WASHINGTON (Reuters) - The U.S. Justice Department has spent a total of $25.2 million on Special Counsel Robert Mueller’s investigation into whether President Donald Trump’s campaign colluded with Russia from its start in May 2017 through September 2018, according to the latest public data released on Friday.
That number is a little more than half the amount Trump has claimed Mueller spent. In a tweet on Nov. 29, Trump claimed without evidence that Mueller’s investigation, which the president has dubbed a “witch hunt,” had led to the wasting of more than $40 million.
“After wasting more than $40,000,000 (is that possible?), it has proven one thing-there was NO collusion with Russia. So Ridiculous!” Trump wrote.
The report released on Friday showed that Mueller’s office and other Justice Department offices assisting with the probe had spent $8.5 million combined from April 2018 through September 2018.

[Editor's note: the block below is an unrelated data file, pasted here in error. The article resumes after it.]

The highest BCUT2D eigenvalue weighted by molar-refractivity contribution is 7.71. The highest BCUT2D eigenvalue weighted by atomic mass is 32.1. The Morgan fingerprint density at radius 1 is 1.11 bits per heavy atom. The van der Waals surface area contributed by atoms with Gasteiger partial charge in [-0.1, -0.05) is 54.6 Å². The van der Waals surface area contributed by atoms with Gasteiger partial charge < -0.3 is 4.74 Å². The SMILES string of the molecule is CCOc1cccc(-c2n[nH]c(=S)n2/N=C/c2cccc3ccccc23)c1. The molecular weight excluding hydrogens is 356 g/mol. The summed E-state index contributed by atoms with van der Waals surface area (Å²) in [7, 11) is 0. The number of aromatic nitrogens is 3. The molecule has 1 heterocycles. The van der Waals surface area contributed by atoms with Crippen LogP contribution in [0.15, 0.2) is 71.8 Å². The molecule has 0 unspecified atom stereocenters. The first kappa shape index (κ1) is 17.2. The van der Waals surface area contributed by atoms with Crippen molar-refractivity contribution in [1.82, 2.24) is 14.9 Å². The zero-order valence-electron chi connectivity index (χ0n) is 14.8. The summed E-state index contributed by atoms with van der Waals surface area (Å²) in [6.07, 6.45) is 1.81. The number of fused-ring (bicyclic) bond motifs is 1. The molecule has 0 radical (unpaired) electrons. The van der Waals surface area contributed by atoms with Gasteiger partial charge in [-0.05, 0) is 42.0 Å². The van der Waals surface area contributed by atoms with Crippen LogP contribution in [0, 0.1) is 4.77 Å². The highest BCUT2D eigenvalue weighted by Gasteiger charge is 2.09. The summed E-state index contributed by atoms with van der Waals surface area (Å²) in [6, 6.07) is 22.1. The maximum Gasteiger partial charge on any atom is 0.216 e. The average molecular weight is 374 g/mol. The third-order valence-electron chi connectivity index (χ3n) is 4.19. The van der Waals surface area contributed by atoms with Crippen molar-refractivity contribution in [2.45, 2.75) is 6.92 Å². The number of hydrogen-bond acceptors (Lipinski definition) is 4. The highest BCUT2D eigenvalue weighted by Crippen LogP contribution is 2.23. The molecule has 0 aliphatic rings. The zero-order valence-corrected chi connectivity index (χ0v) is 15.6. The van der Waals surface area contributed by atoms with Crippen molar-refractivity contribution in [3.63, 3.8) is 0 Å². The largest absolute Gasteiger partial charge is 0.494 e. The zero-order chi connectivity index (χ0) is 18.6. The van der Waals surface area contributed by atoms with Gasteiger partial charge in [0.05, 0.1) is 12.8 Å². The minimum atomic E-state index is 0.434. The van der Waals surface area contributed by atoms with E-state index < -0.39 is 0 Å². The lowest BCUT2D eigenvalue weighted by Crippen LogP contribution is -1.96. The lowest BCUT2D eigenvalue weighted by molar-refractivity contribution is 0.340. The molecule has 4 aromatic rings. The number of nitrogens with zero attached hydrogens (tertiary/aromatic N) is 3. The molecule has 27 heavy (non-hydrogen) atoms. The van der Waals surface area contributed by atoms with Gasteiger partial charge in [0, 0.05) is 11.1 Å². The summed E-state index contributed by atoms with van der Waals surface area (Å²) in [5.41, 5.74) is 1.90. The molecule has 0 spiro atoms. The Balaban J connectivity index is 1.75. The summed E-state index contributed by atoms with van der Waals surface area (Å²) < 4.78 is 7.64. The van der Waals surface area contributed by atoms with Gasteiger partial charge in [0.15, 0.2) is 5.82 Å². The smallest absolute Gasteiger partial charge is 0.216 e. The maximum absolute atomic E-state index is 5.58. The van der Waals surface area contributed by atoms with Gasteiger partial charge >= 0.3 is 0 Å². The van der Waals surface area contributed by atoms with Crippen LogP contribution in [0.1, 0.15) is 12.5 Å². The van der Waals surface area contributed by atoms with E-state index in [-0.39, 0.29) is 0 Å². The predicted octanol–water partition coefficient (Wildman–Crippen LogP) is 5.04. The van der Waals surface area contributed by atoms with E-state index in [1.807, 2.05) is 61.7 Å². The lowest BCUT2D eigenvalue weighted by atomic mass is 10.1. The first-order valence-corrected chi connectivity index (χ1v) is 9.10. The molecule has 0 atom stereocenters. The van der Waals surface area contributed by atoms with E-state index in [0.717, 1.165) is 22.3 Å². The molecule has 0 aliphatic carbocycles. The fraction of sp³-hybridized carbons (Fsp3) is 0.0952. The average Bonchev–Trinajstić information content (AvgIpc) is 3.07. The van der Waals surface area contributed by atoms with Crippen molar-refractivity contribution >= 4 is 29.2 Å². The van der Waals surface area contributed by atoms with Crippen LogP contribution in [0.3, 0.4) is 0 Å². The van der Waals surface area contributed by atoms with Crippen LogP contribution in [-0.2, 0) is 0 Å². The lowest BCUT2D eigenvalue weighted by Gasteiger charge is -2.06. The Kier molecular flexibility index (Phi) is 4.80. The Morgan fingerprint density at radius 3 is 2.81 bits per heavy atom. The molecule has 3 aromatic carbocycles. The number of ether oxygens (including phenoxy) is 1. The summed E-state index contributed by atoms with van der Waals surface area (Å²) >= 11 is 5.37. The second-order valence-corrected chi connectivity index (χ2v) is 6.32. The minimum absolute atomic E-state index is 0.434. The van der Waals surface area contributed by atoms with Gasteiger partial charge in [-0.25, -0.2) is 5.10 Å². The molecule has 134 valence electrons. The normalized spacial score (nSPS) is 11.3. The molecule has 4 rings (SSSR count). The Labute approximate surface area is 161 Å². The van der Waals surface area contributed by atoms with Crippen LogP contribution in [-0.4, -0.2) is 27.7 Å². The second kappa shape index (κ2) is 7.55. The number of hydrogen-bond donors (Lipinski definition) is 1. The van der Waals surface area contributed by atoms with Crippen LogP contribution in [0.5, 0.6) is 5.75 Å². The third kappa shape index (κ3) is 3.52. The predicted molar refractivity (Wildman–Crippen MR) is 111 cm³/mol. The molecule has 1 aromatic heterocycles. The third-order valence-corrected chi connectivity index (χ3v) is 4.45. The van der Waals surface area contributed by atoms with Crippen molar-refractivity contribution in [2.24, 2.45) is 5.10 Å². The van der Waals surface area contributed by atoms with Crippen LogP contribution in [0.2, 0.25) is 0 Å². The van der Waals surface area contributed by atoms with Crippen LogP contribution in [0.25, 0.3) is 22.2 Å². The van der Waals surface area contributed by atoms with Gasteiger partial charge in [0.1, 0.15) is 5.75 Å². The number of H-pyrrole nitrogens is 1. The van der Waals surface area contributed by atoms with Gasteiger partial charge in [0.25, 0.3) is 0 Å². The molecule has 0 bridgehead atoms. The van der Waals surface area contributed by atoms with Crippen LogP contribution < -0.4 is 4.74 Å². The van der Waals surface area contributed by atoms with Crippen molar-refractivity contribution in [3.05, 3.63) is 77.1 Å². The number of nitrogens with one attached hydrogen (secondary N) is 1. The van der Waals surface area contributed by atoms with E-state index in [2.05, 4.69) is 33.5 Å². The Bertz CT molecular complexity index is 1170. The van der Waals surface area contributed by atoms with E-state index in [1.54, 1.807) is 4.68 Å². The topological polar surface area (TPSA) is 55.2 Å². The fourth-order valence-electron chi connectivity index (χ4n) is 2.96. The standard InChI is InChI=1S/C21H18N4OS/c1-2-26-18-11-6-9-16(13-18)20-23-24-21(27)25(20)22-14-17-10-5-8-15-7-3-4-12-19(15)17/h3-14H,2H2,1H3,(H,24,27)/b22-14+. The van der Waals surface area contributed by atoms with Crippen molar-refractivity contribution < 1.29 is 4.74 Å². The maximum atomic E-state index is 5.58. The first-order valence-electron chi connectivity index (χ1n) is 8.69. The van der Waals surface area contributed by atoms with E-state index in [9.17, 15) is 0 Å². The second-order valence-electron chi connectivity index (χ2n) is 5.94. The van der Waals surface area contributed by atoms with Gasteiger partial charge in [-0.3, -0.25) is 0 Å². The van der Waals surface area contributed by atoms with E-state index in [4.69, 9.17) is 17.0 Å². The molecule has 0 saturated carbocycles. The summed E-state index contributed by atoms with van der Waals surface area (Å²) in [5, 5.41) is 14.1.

A total of about $4.6 million came from Mueller’s office and the other $3.9 million came from other Justice Department offices providing assistance, through the report says that money would have still been expended “irrespective of the existence” of the special counsel.
Altogether since May 2017 through September 2018, Mueller’s office has spent $12.3 million, while other Justice Department offices assisting the probe have spent $12.9 million.
Mueller was appointed as special counsel by Deputy Attorney General Rod Rosenstein in May 2017, after Trump fired former FBI Director James Comey.
Mueller’s investigation, which could threaten Trump’s presidency, has already ensnared 32 individuals and three Russian companies.
Earlier this week, Trump’s former lawyer and personal fixer Michael Cohen was sentenced to three years in prison for his role in making illegal hush-money payments to two women to help Trump’s 2016 election campaign and lying to Congress about a proposed Trump Tower project in Russia.
Next Tuesday, Trump’s former national security adviser Michael Flynn is due to be sentenced in a federal court in Washington for lying to the FBI about his contacts with Russian officials.
Mueller is expected to issue a report on his findings possibly some time next year.
Reporting by Sarah N. Lynch; Editing by Richard Chang and Jonathan Oatis